Mid-Book Test - Hard
|Name: _____________________________||Period: ___________________________|
This quiz consists of 5 short answer questions, 10 short essay questions, and 1 (of 3) essay topics.
Short Answer Questions
1. Where had Bethia gone to do in the story she is telling?
2. What does Bethia believe about her mother's death?
3. Why is Bethia angry after what Noah says?
4. Why does Bethia say she is so tired in Chapter 11?
5. Why does Bethia not know what will happen to her?
Short Essay Questions
1. What does Bethia say to Corlett about applying for a position at another school and what is his response?
2. What does Bethia do in order to help Caleb when he is dying?
3. How does Bethia describe her life in Cambridge?
4. When and how does Bethia's father introduce Caleb to the White settlement?
5. Why is Bethia relieved when they board a vesself for Cambridge, and how is her first day there?
6. What happens to Bethia's sister Solace?
7. Why does Caleb say he and Bethia can no longer be friends?
8. Where is Bethia sent and what are the aftereffects of her drinking out of the gourd?
9. Describe the argument Bethia and Makepeace become embroiled in one day at the memorial for their father.
10. What does Tequamuck do as Mayfield prepares to leave for England, and what do some believe is the result of Tequamuck's actions?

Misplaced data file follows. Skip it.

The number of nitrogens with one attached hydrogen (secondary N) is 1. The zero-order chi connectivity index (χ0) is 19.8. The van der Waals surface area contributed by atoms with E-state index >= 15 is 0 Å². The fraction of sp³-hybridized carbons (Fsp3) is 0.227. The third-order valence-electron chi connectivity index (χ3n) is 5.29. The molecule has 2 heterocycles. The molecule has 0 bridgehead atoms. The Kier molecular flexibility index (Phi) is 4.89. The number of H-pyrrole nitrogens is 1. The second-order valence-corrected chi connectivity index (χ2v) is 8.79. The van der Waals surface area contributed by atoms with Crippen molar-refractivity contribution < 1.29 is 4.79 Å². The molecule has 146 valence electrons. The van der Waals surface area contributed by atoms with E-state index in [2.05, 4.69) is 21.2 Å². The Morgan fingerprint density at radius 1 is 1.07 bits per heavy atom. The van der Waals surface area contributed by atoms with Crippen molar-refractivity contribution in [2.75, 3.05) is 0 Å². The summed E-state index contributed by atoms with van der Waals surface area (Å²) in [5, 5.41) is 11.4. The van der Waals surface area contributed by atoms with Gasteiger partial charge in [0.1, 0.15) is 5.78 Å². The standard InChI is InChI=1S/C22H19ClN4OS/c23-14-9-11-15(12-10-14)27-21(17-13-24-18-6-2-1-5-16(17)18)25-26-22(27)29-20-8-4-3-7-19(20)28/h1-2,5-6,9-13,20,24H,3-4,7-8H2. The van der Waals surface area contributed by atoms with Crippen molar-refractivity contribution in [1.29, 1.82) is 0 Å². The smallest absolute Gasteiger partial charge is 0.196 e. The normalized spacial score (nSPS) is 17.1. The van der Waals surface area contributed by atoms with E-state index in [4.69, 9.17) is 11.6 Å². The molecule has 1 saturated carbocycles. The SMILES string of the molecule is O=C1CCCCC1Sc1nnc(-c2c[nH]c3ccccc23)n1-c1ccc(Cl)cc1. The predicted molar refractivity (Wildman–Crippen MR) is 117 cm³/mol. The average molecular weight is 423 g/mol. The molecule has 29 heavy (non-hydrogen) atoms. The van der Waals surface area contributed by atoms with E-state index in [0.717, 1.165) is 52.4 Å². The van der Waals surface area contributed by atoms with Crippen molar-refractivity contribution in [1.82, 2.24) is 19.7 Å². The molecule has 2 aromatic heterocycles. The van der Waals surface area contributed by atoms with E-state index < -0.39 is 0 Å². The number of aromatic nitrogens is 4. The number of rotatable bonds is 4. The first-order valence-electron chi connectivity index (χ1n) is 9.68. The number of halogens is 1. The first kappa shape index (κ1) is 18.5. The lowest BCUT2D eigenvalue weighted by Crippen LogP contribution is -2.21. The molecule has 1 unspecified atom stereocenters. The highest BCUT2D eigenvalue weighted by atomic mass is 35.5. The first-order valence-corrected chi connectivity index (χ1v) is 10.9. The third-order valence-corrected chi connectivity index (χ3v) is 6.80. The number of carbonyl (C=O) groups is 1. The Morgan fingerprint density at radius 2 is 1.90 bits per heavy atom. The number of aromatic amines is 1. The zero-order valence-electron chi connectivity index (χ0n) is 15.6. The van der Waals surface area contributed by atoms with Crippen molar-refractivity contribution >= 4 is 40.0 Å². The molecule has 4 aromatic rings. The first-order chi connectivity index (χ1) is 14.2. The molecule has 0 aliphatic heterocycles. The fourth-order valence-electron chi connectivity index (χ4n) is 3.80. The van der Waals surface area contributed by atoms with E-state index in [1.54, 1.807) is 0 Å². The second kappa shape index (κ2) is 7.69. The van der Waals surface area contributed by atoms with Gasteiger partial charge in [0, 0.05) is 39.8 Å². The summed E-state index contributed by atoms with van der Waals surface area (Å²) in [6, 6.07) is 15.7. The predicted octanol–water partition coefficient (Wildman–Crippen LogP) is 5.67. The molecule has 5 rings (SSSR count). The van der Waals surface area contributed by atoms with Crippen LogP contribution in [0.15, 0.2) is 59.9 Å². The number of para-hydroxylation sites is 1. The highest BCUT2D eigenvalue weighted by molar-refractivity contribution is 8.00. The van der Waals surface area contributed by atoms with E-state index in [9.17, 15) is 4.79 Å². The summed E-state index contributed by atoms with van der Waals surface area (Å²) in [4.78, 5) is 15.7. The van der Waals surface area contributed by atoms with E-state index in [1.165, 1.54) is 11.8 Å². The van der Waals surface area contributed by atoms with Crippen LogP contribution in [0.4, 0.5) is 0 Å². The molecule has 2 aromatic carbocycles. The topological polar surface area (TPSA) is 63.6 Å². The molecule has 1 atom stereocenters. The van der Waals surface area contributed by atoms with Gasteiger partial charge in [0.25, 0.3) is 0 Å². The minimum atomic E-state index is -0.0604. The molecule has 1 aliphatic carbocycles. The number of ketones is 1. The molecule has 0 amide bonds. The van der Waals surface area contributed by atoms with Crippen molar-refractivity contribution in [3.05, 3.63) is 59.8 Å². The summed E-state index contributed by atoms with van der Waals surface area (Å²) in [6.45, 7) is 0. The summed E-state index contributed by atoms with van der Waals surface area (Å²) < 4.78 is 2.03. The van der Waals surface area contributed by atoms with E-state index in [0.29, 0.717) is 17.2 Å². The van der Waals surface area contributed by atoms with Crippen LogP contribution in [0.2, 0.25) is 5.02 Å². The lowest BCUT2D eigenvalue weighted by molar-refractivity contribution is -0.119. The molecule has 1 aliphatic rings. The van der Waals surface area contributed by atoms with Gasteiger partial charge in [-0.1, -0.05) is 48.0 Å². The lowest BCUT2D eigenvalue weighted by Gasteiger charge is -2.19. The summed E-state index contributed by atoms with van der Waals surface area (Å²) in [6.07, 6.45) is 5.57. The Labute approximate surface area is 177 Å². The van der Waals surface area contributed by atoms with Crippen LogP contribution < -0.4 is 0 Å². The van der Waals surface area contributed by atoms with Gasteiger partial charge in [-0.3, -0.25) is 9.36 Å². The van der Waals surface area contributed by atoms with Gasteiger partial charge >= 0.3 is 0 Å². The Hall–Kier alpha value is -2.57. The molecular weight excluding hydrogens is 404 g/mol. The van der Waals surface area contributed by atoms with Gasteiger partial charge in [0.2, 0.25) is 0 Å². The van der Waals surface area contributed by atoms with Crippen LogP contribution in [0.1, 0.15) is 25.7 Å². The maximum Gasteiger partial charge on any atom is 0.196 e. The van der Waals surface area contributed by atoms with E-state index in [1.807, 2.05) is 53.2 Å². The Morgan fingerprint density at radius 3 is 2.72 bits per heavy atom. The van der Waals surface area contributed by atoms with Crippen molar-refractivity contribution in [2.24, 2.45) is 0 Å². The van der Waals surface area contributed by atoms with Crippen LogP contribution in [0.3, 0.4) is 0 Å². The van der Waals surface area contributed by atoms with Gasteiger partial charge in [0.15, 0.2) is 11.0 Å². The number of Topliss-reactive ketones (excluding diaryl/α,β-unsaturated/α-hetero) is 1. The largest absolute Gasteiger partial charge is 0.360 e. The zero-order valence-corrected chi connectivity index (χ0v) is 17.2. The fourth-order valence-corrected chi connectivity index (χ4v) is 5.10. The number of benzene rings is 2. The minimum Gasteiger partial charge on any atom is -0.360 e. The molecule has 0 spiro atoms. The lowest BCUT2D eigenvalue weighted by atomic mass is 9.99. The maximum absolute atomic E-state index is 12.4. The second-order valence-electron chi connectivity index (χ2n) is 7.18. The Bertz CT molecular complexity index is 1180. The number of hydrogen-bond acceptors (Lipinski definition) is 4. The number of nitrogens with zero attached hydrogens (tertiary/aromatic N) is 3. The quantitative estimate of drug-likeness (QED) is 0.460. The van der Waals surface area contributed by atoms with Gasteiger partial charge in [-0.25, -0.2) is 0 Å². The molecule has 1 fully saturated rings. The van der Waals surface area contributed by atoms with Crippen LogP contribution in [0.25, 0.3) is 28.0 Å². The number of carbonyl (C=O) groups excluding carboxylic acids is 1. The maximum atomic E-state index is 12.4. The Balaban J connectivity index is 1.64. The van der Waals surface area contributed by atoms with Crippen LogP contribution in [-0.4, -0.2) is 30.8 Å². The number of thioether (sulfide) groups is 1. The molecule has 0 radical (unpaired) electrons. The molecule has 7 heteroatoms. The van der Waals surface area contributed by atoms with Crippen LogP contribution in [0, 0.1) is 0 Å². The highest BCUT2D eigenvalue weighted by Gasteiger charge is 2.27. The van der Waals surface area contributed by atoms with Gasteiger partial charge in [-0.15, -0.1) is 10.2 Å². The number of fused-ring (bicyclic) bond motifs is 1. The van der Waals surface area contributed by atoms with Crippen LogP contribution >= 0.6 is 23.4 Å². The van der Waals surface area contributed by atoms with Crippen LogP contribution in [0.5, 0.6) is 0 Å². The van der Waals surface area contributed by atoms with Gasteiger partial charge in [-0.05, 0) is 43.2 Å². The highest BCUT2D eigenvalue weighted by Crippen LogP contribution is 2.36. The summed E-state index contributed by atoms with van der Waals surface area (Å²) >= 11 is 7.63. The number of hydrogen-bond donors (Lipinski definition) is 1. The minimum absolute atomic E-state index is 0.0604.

Caleb's Crossing belongs to the historical novel genre. Discuss the following:
1. Define the literary term "genre" and give several examples of three other genres in addition to the historical novel genre.
2. Discuss two reasons why it might be useful to label a text by genre and two reasons it might be disadvantageous to label a text by genre.
3. What do you think is the difference between a historical novel and a fantasy?
Caleb's actions in Chapter 7 can clearly be seen as an important component of his overall journey and intention - to be as fully native a man as he can within the context of being as fully Christian a man as he can. The former is his identity, the latter is the filter through which that identity can function to the benefit of his people. In other words, Caleb's choices and his reactions to those choices are clear manifestations of the work's thematic interest in the struggles faced by individuals to define individual identity; in particular, finding the balance between what internal drives dictate and what external circumstances demand.
1. Discuss, in depth, the conflict between Caleb's native culture and the Christian religion. Use examples from your life and Caleb's Crossing to support your answer.
2. How do you think Caleb's choices and his reactions portrays the them of identity? Use examples from your life and Caleb's Crossing to support your answer.
3. Do you think the balance between internal drives and external circumstances is universal to the human race? Why or why not? Use examples from your life and Caleb's Crossing to support your answer.
Oftentimes, a book has more of a character-driven plot rather than action driven, and oftentimes the other way. Some books seem to balance the two. Discuss the following:
1. What do you think it means to say that a plot is character driven? Action driven?
2. How do you think a plot differs if it is character driven versus action driven?
3. Which type of plot do you find more interesting? Why?
4. Do you think it is possible to have a plot where action and character development share equal time? Why or why not.
5. What type of plot do you think Caleb's Crossing is? Explain your response.
This section contains 1,338 words
(approx. 5 pages at 300 words per page)